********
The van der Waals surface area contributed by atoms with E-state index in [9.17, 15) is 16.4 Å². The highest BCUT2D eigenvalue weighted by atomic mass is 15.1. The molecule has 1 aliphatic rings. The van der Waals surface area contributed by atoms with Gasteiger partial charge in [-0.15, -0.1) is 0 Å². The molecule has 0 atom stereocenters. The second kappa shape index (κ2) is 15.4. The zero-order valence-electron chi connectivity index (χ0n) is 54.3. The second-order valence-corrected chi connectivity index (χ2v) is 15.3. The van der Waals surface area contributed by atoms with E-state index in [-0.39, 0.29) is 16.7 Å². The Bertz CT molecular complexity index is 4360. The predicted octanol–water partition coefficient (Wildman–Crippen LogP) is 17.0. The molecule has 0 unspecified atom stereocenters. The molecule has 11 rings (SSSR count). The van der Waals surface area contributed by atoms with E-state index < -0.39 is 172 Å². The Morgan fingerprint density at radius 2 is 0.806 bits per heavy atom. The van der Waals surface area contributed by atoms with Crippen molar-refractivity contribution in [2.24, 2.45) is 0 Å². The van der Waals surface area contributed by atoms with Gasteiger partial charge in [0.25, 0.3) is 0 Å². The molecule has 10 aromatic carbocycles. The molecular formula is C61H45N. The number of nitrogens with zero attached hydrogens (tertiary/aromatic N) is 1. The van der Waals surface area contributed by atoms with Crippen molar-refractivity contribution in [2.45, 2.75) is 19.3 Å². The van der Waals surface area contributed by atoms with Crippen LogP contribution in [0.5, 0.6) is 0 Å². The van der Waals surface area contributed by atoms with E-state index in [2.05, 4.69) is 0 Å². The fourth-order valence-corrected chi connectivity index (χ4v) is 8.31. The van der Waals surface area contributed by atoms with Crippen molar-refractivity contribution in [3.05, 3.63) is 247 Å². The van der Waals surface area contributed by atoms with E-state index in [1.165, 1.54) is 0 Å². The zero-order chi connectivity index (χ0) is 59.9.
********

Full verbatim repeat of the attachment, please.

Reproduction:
The van der Waals surface area contributed by atoms with E-state index in [9.17, 15) is 16.4 Å². The highest BCUT2D eigenvalue weighted by atomic mass is 15.1. The molecule has 1 aliphatic rings. The van der Waals surface area contributed by atoms with Gasteiger partial charge in [-0.15, -0.1) is 0 Å². The molecule has 0 atom stereocenters. The second kappa shape index (κ2) is 15.4. The zero-order valence-electron chi connectivity index (χ0n) is 54.3. The second-order valence-corrected chi connectivity index (χ2v) is 15.3. The van der Waals surface area contributed by atoms with E-state index in [-0.39, 0.29) is 16.7 Å². The Bertz CT molecular complexity index is 4360. The predicted octanol–water partition coefficient (Wildman–Crippen LogP) is 17.0. The molecule has 0 unspecified atom stereocenters. The molecule has 11 rings (SSSR count). The van der Waals surface area contributed by atoms with E-state index < -0.39 is 172 Å². The Morgan fingerprint density at radius 2 is 0.806 bits per heavy atom. The van der Waals surface area contributed by atoms with Crippen molar-refractivity contribution in [2.24, 2.45) is 0 Å². The van der Waals surface area contributed by atoms with Gasteiger partial charge in [0.25, 0.3) is 0 Å². The molecule has 10 aromatic carbocycles. The molecular formula is C61H45N. The number of nitrogens with zero attached hydrogens (tertiary/aromatic N) is 1. The van der Waals surface area contributed by atoms with Crippen molar-refractivity contribution in [2.45, 2.75) is 19.3 Å². The van der Waals surface area contributed by atoms with Crippen LogP contribution in [0.5, 0.6) is 0 Å². The van der Waals surface area contributed by atoms with E-state index in [2.05, 4.69) is 0 Å². The fourth-order valence-corrected chi connectivity index (χ4v) is 8.31. The van der Waals surface area contributed by atoms with Crippen molar-refractivity contribution in [3.05, 3.63) is 247 Å². The van der Waals surface area contributed by atoms with E-state index in [1.165, 1.54) is 0 Å². The zero-order chi connectivity index (χ0) is 59.9.